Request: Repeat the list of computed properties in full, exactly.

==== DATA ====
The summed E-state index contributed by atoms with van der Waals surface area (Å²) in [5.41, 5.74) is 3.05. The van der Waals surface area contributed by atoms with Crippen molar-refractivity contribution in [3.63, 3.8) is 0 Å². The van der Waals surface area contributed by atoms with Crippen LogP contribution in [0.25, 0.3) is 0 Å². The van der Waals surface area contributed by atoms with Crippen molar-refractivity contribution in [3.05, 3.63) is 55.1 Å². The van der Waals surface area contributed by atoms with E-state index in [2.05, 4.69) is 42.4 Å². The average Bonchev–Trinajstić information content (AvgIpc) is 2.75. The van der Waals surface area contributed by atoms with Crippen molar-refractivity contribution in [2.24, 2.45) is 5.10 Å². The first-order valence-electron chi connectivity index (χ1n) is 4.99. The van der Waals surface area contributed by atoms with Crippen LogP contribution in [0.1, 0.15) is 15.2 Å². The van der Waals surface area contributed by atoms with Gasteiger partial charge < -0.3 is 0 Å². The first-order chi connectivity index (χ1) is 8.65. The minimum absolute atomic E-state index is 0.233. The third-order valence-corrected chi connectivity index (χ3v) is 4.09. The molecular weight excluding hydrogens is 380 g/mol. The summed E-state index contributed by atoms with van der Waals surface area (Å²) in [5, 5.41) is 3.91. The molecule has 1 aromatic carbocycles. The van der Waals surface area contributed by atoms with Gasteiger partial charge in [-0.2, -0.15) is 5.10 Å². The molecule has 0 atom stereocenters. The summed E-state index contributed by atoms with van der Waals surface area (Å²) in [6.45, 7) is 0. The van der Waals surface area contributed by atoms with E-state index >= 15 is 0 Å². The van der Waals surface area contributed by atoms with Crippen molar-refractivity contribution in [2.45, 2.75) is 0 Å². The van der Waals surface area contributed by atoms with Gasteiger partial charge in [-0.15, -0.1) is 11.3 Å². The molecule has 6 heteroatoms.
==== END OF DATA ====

The summed E-state index contributed by atoms with van der Waals surface area (Å²) in [5.41, 5.74) is 3.05. The van der Waals surface area contributed by atoms with Crippen molar-refractivity contribution in [3.63, 3.8) is 0 Å². The van der Waals surface area contributed by atoms with Crippen LogP contribution in [0.25, 0.3) is 0 Å². The van der Waals surface area contributed by atoms with Crippen molar-refractivity contribution in [3.05, 3.63) is 55.1 Å². The van der Waals surface area contributed by atoms with E-state index in [2.05, 4.69) is 42.4 Å². The average Bonchev–Trinajstić information content (AvgIpc) is 2.75. The van der Waals surface area contributed by atoms with Crippen molar-refractivity contribution in [2.24, 2.45) is 5.10 Å². The first-order valence-electron chi connectivity index (χ1n) is 4.99. The van der Waals surface area contributed by atoms with Crippen LogP contribution in [0.1, 0.15) is 15.2 Å². The van der Waals surface area contributed by atoms with Gasteiger partial charge < -0.3 is 0 Å². The first-order chi connectivity index (χ1) is 8.65. The minimum absolute atomic E-state index is 0.233. The third-order valence-corrected chi connectivity index (χ3v) is 4.09. The molecular weight excluding hydrogens is 380 g/mol. The summed E-state index contributed by atoms with van der Waals surface area (Å²) in [5, 5.41) is 3.91. The molecule has 1 aromatic carbocycles. The van der Waals surface area contributed by atoms with Gasteiger partial charge in [-0.2, -0.15) is 5.10 Å². The molecule has 0 atom stereocenters. The summed E-state index contributed by atoms with van der Waals surface area (Å²) in [6.45, 7) is 0. The van der Waals surface area contributed by atoms with E-state index >= 15 is 0 Å². The van der Waals surface area contributed by atoms with Crippen molar-refractivity contribution in [2.45, 2.75) is 0 Å². The van der Waals surface area contributed by atoms with Gasteiger partial charge in [-0.15, -0.1) is 11.3 Å². The molecule has 6 heteroatoms.